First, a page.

Facing my Class

Going into my first year of teaching, I knew that it would be physically and mentally demanding. But what I hadn’t braced myself for was how emotionally demanding this profession would be as well. In the past nine months that I have been teaching, I have never before experienced such extremes in anger, frustration, desperation, and hopelessness. And yet, the good somehow always outweighs the bad. I look for those good moments everyday because they keep me going.

I had a fifth grade class yesterday that quite frankly made me feel like I was embodying resentment. As soon as it was over, I had to release all of my anger in a private blog post riddled with profanity. I later vented to my colleague and she vented to me (and then a bunch of us went out for drinks and ice cream and we all felt better).

What sent me into torrent of anger was the sense of entitlement my students had. They expect to be entertained and they believe that my job is to please them. They made me feel like I was unreasonable and a horrible teacher because I decided to have them play a vocabulary game instead of a mindless game of 4 corners (which has absolutely nothing to do with our unit).

They started saying things like, “This game is stupid!” “I don’t want to do this” “This is boring” “Can we play 4 corners???” “I’m not playing”.

At this point, I had to bite my tongue to keep myself from screaming bloody murder at them. I calmly explained that we’re doing this game to help them learn their vocabulary and to practice listening in French.

Well it was like fighting tooth and nail to get them participating. Some were pouting and making faces because they didn’t want to play and others talked the entire time even when I repeatedly told them stop talking. I had a handful of students who were actually participating and wanting to play (thank God for these kids).

Honestly though, I was furious at the end of that class. Never in my life had I been so angry at so many people.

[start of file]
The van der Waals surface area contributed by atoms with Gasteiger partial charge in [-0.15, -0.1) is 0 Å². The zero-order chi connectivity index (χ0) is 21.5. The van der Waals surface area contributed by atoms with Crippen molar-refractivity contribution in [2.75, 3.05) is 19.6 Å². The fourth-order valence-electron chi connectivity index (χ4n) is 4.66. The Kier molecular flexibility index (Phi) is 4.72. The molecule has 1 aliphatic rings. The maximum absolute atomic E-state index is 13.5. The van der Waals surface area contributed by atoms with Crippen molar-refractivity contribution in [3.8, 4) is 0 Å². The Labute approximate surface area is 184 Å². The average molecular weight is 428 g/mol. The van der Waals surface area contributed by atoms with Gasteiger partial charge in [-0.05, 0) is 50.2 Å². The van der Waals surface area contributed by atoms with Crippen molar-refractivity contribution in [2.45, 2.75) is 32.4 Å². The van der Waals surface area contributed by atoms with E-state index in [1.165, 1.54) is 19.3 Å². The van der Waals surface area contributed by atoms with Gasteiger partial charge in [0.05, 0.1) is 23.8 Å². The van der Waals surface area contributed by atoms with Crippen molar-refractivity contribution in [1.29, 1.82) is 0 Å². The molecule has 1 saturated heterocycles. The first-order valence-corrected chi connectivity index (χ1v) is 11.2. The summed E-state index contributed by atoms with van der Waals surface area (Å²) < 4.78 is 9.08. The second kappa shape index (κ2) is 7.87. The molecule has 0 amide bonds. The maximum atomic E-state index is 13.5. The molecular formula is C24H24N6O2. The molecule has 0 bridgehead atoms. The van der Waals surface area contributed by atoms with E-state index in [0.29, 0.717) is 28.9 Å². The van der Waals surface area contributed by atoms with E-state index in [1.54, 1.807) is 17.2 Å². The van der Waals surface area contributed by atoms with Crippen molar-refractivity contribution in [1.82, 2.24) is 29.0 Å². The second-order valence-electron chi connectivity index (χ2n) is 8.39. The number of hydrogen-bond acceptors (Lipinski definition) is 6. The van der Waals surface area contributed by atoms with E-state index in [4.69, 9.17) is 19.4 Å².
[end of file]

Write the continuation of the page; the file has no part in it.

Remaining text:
I knew what I had to do. I had to sit them down and tell them honestly how they made me feel.

And that was exactly what I did today.

I explained to them that it really hurt my feelings when they said the things that they said. I told them that everything I do is for them and that I want them to learn and to become better at French (I asked if they knew that, and they all sullenly responded “Yes.”). I told them that I will sometimes make mistakes and sometimes my classroom management isn’t stellar – but that’s because I’m learning and after all, it’s my very first year of teaching. I told them that I respect all of them and that I need them to be respectful to me too. I ended with a “Does that sound fair?” And they said again very solemnly, “Yes.”

The rest of that class went by without a single hitch.

What have I learned in this experience? It is that I need to be completely honest with my students with my feelings. I can’t let them get away with their sense of entitlement. I need to let them see that I have feelings too and let them see things from my perspective. Having these heart to heart talks is intimidating (I almost felt nauseous before class today), but they are so essential. Kids need to know their teachers are as human as they are.

These kids aren’t bad. They are very sweet – but somewhere along the way, they got it into their heads that I am their entertainer. And I had to rectify that.






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